Replevins andDetinuesIt is the mission of the District Court
of Maryland to provide equal and exact
justice for all who are involved in
litigation before the court.
For more information on Maryland courts
and their procedures, please contact a clerk
in any state or county courthouse or visit
the Maryland Judiciary website:
Information contained in this brochure is intended
to inform the public and not serve as legal advice.
This brochure is subject to unscheduled and
unannounced revisions. Any reproduction of this
material must be authorized by the Office of the Chief
Clerk of the District Court of Maryland.
Mediation: an Alternative
The District Court’s Alternative
Dispute Resolution Program (ADR)
offers mediation free of charge. It is
less formal, time-consuming and costly
than going to court. A trained mediator
works with both sides to resolve the
problem and come up with a mutually
agreeable solution. If mediation proves
unsuccessful, you may still seek
resolution in court.
For more information, contact:
Alternative Dispute Resolution Office
The Defendant’s Response
Once served, a defendant may respond to your lawsuit by:
• attempting to negotiate a settlement,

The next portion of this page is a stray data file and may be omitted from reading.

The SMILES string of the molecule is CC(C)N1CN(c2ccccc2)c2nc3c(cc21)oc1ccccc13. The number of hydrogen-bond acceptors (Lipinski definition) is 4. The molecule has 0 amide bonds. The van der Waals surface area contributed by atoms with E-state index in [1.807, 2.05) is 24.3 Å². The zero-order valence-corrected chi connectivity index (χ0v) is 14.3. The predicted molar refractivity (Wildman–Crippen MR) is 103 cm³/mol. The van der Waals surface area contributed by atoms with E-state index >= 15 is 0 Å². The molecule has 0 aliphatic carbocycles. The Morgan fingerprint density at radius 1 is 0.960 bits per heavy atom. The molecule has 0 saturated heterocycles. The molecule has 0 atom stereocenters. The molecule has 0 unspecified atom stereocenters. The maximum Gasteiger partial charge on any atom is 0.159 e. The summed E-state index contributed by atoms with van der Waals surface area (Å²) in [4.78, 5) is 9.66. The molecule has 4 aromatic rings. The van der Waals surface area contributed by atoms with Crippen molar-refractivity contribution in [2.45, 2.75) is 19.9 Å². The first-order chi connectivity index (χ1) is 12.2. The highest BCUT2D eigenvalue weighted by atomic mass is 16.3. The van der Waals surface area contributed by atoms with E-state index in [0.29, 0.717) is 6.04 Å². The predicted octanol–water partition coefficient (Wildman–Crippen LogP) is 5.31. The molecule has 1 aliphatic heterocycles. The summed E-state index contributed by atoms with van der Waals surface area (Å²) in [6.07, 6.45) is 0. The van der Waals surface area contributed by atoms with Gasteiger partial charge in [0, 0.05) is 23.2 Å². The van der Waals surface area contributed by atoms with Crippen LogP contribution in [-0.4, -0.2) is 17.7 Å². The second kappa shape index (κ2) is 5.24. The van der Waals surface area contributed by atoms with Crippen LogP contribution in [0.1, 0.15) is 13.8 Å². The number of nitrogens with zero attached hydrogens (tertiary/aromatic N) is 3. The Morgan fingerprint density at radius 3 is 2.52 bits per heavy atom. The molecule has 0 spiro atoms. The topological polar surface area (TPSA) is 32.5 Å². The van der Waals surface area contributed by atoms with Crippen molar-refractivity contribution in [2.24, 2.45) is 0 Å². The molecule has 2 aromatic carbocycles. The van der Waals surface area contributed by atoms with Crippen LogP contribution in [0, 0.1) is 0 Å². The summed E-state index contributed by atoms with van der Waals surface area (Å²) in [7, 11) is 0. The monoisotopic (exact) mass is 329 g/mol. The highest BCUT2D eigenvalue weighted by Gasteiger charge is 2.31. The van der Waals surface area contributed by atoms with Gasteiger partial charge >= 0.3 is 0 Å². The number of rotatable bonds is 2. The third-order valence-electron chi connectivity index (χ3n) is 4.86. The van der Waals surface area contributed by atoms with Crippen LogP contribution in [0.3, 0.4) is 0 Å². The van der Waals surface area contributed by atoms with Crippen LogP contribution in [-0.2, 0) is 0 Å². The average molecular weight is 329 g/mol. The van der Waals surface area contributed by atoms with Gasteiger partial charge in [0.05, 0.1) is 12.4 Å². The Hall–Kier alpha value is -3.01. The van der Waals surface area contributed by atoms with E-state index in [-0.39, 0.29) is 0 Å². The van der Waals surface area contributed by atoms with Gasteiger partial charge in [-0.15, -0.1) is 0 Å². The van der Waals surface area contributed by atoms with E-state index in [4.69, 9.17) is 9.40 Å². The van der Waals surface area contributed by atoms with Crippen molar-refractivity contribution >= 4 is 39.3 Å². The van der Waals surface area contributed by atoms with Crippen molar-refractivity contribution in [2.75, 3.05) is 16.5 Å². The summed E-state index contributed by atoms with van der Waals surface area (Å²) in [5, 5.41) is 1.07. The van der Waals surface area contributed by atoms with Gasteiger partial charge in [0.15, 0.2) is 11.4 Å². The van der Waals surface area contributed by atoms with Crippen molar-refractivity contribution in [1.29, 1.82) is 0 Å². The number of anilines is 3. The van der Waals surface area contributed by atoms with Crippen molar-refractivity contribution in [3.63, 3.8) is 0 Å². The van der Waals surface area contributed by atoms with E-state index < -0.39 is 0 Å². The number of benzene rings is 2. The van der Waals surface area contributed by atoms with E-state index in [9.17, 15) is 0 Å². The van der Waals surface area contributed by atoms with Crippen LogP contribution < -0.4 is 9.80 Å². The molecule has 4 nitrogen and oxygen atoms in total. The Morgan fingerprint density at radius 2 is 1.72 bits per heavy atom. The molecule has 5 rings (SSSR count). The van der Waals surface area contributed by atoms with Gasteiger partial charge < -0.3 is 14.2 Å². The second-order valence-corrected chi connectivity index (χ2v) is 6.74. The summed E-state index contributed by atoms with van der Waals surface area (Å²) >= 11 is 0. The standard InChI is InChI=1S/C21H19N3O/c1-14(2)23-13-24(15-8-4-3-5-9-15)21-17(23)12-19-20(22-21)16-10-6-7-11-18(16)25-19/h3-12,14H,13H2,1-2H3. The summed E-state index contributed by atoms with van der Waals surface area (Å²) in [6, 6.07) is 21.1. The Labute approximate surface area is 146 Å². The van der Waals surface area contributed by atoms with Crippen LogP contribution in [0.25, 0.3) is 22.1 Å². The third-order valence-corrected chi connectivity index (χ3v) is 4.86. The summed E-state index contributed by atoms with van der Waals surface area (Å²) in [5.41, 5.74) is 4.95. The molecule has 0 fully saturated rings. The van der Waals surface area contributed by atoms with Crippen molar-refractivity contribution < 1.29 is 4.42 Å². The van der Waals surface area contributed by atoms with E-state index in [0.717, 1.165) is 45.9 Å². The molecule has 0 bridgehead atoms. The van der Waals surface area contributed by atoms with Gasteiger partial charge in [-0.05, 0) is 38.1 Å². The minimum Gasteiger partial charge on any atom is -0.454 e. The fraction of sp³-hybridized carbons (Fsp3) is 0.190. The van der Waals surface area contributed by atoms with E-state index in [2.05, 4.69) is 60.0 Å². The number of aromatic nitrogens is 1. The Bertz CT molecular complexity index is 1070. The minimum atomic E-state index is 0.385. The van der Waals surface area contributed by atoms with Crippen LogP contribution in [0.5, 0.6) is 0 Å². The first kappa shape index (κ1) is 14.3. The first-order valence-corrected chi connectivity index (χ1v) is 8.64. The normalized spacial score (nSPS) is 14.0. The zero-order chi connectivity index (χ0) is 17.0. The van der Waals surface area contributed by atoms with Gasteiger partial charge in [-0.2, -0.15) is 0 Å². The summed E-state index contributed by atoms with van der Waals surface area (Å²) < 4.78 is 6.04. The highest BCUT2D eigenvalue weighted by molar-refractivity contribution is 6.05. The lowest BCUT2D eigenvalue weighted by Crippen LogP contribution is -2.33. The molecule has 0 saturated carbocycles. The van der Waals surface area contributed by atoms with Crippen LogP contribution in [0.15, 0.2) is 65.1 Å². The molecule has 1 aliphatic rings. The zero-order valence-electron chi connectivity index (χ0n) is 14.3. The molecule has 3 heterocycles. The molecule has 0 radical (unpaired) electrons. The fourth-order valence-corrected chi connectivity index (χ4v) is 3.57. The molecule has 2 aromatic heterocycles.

• ignoring the complaint,
• filing a counterclaim against you,
• trying to get the case dismissed, and
• defending the case at the hearing and trial.
You have the option to negotiate a settlement before going to trial [see
Mediation, right]. Be prepared at trial to provide evidence to support your
claim and evidence to disprove any counter argument.
What Happens at the Hearing?
If you filed a replevin, the defendant will be served with the Show Cause
Order and the complaint. A hearing will generally be scheduled within three
weeks of the date that the order was issued. At the hearing, the judge will
listen to both sides and decide what to do temporarily with the property
prior to trial. If the Show Cause Order is granted, the plaintiff may be
required to post bond in the amount of the value of goods being sought. A
trial date will be set.
If you filed